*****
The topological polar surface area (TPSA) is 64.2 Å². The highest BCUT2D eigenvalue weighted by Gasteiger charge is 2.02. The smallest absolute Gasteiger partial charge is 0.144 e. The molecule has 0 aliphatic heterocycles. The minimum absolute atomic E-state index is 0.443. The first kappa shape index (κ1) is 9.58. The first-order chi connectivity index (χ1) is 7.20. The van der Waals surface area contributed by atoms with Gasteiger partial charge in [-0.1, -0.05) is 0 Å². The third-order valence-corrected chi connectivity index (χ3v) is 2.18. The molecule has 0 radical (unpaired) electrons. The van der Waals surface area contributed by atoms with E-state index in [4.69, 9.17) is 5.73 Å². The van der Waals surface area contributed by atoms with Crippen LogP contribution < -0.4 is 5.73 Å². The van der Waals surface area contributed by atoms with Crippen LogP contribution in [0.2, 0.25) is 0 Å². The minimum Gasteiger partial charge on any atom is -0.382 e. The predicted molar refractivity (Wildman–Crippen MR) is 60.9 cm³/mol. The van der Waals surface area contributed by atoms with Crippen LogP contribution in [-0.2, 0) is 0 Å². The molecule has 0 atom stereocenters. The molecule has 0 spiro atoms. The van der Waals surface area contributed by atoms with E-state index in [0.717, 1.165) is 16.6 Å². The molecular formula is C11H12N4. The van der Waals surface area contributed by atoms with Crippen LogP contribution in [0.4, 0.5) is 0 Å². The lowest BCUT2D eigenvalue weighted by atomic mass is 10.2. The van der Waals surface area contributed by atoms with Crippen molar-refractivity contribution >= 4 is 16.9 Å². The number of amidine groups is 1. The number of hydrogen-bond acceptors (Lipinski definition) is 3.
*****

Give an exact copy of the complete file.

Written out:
The topological polar surface area (TPSA) is 64.2 Å². The highest BCUT2D eigenvalue weighted by Gasteiger charge is 2.02. The smallest absolute Gasteiger partial charge is 0.144 e. The molecule has 0 aliphatic heterocycles. The minimum absolute atomic E-state index is 0.443. The first kappa shape index (κ1) is 9.58. The first-order chi connectivity index (χ1) is 7.20. The van der Waals surface area contributed by atoms with Gasteiger partial charge in [-0.1, -0.05) is 0 Å². The third-order valence-corrected chi connectivity index (χ3v) is 2.18. The molecule has 0 radical (unpaired) electrons. The van der Waals surface area contributed by atoms with E-state index in [4.69, 9.17) is 5.73 Å². The van der Waals surface area contributed by atoms with Crippen LogP contribution < -0.4 is 5.73 Å². The van der Waals surface area contributed by atoms with Crippen LogP contribution in [0.2, 0.25) is 0 Å². The minimum Gasteiger partial charge on any atom is -0.382 e. The predicted molar refractivity (Wildman–Crippen MR) is 60.9 cm³/mol. The van der Waals surface area contributed by atoms with Crippen LogP contribution in [-0.2, 0) is 0 Å². The molecule has 0 atom stereocenters. The molecule has 0 spiro atoms. The van der Waals surface area contributed by atoms with E-state index in [0.717, 1.165) is 16.6 Å². The molecular formula is C11H12N4. The van der Waals surface area contributed by atoms with Crippen LogP contribution in [0.4, 0.5) is 0 Å². The lowest BCUT2D eigenvalue weighted by atomic mass is 10.2. The van der Waals surface area contributed by atoms with Crippen molar-refractivity contribution >= 4 is 16.9 Å². The number of amidine groups is 1. The number of hydrogen-bond acceptors (Lipinski definition) is 3.